Virginia's Public Radio
Play Live Radio
Next Up:
Available On Air Stations

Concealed carry legislation to be considered by General Assembly

Alan Diaz/AP
This Wednesday, June 29, 2016, photo shows guns on display at a gun store.

Getting a concealed carry permit should be free, and lawmakers should take action to eliminate the current fee, according to Delegate-elect Tim Anderson of Virginia Beach. Also, people who are caught carrying a gun without a concealed carry permit should be guilty of a civil penalty rather than a misdemeanor.

"The idea is to make it easier for people to get a concealed handgun permit," Anderson says. "Once you have it, you can have the gun anywhere you want. You can have it in your pants. You can have it in your car. But make it easier on people."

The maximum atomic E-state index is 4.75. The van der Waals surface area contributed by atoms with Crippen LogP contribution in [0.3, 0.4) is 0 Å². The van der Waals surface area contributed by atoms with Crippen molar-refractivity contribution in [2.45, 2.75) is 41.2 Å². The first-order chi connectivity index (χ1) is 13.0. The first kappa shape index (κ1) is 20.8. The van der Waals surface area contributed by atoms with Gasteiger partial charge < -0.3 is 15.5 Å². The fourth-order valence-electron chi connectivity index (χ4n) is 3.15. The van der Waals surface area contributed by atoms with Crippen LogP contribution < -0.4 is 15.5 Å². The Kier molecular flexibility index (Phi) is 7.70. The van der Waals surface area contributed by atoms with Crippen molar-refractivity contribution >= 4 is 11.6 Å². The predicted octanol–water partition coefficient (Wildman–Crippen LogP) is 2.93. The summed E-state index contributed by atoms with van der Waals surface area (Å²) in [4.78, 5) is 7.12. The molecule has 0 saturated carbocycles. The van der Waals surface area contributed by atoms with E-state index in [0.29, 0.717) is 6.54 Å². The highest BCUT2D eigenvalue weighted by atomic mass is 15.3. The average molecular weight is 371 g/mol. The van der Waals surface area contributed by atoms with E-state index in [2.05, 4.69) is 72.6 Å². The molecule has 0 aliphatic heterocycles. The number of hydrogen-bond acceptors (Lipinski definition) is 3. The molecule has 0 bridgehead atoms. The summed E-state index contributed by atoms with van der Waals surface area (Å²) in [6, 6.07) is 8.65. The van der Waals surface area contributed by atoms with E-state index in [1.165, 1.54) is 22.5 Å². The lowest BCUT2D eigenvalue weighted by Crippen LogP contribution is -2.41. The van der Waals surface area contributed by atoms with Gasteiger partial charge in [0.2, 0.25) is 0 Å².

The proposal to eliminate the fee for a concealed carry permit strikes some people working against gun violence as counterproductive.

"I don't want my taxpayer dollars paying for his permit," says Lori Haas at the Coalition to Stop Gun Violence.

Haas also says more training should be required. "Think about what we require of a law-enforcement officer to carry a firearm in public. It's hundreds of hours of training. But we're saying that you are I can take a 45 minute in-person class where the guy looks at you and says, 'This is the gun, this is the trigger, this is the holster. Now you're equipped to go out and carry in public.' I think it makes zero sense."

Even if the new Republican majority in the House of Delegates passes those gun bills introduced by Tim Anderson, they'll still need to get through a Senate controlled by Democrats— including committees that are stacked to favor the Senate majority.

This report, provided by Virginia Public Radio, was made possible with support from the Virginia Education Association.